Here, while Sai Win and his students (young guides-in-training) prepared a simple feast of soup, salads and omelets, I sat with the chairman and his wife, who was suffering from a skin infection just below her right eye. The skin was black and puffed like a small balloon and she used a tissue to wipe her reddened sclera. A surgeon in Kyaingtong had tried to operate once already, Sai Win translated, and was unwilling to try again. She retrieved a tiny box of handmade items, and I bought a headscarf, wishing her robust future sales.

She was one of the few elderly women I met that week. At the Akha feast, small children and young women surrounded me. Few appeared over the age of 40. Some women lightly boasted of having raised between 8 and 15 children, their culture’s norm, and teased when they heard my answers to the usual polite questions. “Only one?” a few asked, meaning “Where is your family?”

The demographic reflected what the Akha Women’s Foundation reports: average life expectancy for villagers is only 43 years, on account of low access to medical care, malnutrition and harsh lives of manual labor, with few opportunities in the modern world. This description rang true in eastern Shan State, where many Akha have remained in farming villages through thick and thin, including periods soon after Myanmar’s independence when the Kuomintang and later the Communist Party of Burma were ascendant in the area.

The number of men also struck me as low, though several who had been hunting to supplement the feast emerged from the bush later on, evidently a bit downcast at returning empty-handed. Still, there was plenty to go around.

Notably, no one was dressed in the traditional Akha garb of indigo jackets and, for women, elaborate headdresses of beads and silver discs. All wore cheap, practical clothes, easily procured from Kyaingtong markets: t-shirts, cotton-print longyis for women, and trousers for men.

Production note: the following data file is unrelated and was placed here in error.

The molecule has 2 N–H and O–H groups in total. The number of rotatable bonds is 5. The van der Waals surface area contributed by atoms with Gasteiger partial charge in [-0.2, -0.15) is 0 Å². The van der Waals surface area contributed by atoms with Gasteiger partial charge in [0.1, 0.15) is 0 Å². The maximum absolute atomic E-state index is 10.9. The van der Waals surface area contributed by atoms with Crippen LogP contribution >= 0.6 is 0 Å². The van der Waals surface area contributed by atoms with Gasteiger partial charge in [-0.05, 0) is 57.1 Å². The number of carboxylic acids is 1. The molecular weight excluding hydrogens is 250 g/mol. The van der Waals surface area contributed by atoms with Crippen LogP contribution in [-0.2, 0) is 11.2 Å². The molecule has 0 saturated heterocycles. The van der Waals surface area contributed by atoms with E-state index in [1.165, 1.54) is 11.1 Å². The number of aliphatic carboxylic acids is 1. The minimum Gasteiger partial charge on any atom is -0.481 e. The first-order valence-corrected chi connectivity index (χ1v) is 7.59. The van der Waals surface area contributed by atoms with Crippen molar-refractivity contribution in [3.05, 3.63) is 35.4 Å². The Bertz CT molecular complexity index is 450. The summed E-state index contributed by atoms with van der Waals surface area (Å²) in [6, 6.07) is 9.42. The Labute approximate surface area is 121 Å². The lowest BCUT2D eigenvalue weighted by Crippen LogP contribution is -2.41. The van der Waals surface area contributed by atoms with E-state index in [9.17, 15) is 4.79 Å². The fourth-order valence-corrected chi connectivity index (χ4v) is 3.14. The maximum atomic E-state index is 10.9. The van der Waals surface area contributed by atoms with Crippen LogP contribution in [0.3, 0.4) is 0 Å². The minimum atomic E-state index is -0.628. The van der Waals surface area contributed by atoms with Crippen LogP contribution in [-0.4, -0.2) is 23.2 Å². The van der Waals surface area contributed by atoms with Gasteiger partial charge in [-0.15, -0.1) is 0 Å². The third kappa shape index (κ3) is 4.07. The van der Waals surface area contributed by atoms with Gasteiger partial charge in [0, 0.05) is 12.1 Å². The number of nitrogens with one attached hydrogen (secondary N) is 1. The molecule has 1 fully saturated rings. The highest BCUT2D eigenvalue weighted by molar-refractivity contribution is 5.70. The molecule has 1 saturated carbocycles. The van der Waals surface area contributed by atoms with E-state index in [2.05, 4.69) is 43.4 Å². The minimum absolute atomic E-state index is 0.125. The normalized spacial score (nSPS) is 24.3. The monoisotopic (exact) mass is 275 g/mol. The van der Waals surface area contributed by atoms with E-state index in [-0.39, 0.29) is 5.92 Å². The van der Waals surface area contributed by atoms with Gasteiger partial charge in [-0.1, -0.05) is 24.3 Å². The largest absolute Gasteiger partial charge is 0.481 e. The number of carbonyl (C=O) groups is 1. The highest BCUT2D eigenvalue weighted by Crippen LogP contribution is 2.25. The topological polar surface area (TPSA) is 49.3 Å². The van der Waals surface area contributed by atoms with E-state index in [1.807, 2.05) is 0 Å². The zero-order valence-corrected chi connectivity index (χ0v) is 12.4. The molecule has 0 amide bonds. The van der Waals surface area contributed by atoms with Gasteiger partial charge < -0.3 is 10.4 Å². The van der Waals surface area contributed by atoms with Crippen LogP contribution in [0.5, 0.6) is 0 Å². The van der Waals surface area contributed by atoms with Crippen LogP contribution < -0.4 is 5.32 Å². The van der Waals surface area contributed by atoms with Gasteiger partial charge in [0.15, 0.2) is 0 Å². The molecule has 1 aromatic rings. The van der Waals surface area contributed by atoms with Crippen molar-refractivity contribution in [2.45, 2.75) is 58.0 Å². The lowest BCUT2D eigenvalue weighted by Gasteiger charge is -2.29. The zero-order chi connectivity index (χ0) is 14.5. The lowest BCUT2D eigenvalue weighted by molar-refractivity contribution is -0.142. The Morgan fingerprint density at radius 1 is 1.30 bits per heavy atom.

The scene pointed to the ridiculousness of tourists who complain to each other and in online trip forums that evidence of modernity or modified traditions is “inauthentic.”

Of course, the style of tourism that develops in eastern Shan State depends as much or more on the behavior and expectations of the people who visit (and the tour providers who indulge them), as on villagers themselves.

Getting there

Buses leave from Tachileik daily at 8:00 am and noon. Tickets cost 10,000 kyat (or 400 baht).

There are also a few airlines flying between Tachileik or Heho and Kyaingtong, for about $50 one way. Check Air KBZ and Myanmar National Airlines for schedules.

Currently, foreigners are not permitted to travel beyond Kyaingtong overland.

Eating

Kyaingtong cuisine is above average in Myanmar. For breakfast, don’t miss the central morning market for a steaming bowl of soup with fresh wheat noodles or wontons, pancakes, paratha and more. For lunch or dinner, Lod Htin Lu restaurant serves wholesome Chinese food. Or, grab a fresh fruit smoothie or ice cream at Don’t Forget restaurant on the east side of Naung Tung Lake.

Sleeping

For centrally located, clean, low-cost rooms try Law Yee Chain Hotel (+95 84 21 114) or the Sam Yweat Hotel (+95 842 1235). Expect to pay $20-50 per night depending on the season. Sam Yweat Guesthouse (+95 84 21643) rooms can be had for $15, but it’s outside the downtown area, on Airport Road. The Princess Hotel (+95 84 21 319) is a step up, with rooms starting at $40 per night.

This article originally appeared in the June 2015 issue of The Irrawaddy magazine.